Clinton Heads To A Congo Torn By Violence

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The State Department has said Hillary Clinton wants to "put a great deal of focus on the issue of sexual and gender-based violence, which is occurring in the eastern Congo." Host Liane Hansen speaks to Jeffrey Gettleman, East Africa bureau chief of The New York Times, about Secretary of State Hillary Clinton's visit to the Democratic Republic of Congo.


This is WEEKEND EDITION from NPR News. I'm Liane Hansen.

Secretary of State Hillary Clinton continues her 11-day 7-nation tour of Africa in Angola today. With its large supplies of oil and liquefied natural gas, Angola is one of the more stable nations on the continent, and today's visit should be a relatively quiet one. More difficult will be Secretary Clinton's trip tomorrow to the Democratic Republic of Congo, which has been wracked by war and horrific atrocities in its eastern regions.

After meeting with President Joseph Kabila in Kinshasa, Secretary Clinton will move on to Goma, where she will meet with survivors of the conflicts and some of the hundreds of thousands of victims of brutal rapes. Jeffrey Gettleman is East Africa bureau chief for The New York Times. He's traveling with Mrs. Clinton on her tour of Africa, and he's on the phone. Thank you for your time.

Mr. JEFFREY GETTLEMAN (East Africa Bureau Chief, The New York Times): Glad to be here.

HANSEN: You've reported some very graphic stories from the region around the border of Eastern Congo and Rwanda. What can Mrs. Clinton expect to find when she gets there?

Mr. GETTLEMAN: Well, I think she'll find some really serious problems. Congo is the wound in Africa that just keeps bleeding. This war has been going on for 13 years. So many things have been tried. A huge U.N. peacekeeping force, the various high-level diplomatic missions and contacts just like what Mrs. Clinton is doing, peace treaties between Rwanda and Congo, regional summits, local peace treaties, disarmament programs. So many things have been tried and nothing is working.

And I think people are beginning to speak of what they call Congo fatigue, this sense that this war has metastasized to the point that there is no obvious solution. So she's going to have to come up with some new program or at least start talking about new ideas because nothing so far has worked.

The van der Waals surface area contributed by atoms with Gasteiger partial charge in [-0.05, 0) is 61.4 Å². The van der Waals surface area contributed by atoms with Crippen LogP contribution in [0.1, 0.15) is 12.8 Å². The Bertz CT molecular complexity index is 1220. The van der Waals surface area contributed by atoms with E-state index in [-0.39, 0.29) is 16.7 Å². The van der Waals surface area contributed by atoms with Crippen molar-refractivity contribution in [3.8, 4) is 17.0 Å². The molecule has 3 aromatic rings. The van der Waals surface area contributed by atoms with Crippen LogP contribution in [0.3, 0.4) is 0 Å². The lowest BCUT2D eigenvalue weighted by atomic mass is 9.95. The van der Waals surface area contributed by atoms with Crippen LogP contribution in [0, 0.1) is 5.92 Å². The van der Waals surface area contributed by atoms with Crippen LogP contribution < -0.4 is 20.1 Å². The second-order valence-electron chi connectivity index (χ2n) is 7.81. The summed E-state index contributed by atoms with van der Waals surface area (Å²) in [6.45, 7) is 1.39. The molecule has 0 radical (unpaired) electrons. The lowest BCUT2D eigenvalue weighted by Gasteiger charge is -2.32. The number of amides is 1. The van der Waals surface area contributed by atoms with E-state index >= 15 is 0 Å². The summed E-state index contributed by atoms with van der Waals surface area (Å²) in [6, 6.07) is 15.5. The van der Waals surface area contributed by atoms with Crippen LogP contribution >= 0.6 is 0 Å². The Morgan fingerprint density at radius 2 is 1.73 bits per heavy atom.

HANSEN: Rape has become a weapon of war there and one of your most recent articles told stories of male rape victims. Does Mrs. Clinton hope to accomplish anything on their behalf?

Mr. GETTLEMAN: I'm not sure. She's made women's rights and the advancement of women a theme of this Africa trip. And I think in Congo that's a big part of her mission is to connect with these women who have been brutalized and terrorized by the armed groups in Congo. U.N. officials call Congo now the rape capital of the world. And what caught my eye a couple of weeks ago is I heard a few isolated reports about rapes against men, and this was something new because women have been brutalized for years, but the fact that it's degenerated to the point where men are raping men, I think is a sign of how lawless, chaotic and violent the place has become.

HANSEN: What else will be on the table when Mrs. Clinton talks with President Kabila?

Mr. GETTLEMAN: Well, there will be a few issues on the table. Congo's development and stabilizing the entire country is a goal of just about every Western diplomat that comes into the region. Congo is a real lynchpin in Africa. When Congo shakes, Africa trembles. It's a huge country. It borders nine different nations. During its conflicts, it's dragged in its neighbors. It's an embarrassment of riches in many ways. There are so many minerals there: gold, diamond, tin, high-tech elements like coltan, which are used in electronics and computer. There's even oil.

So the idea with Congo is it's this huge country waiting to blossom, but it has so many problems that the diplomats in the area want to try to put it together. I think trade and infrastructure and helping Congo's overall development are going to be some of her main talking points besides addressing the conflict in the East.

HANSEN: Jeffrey Gettleman is East Africa bureau chief for The New York Times and is traveling with Secretary of State Hillary Clinton on her African tour. Jeffrey, thanks so much for being with us.

Mr. GETTLEMAN: Glad to be here. Thank you.

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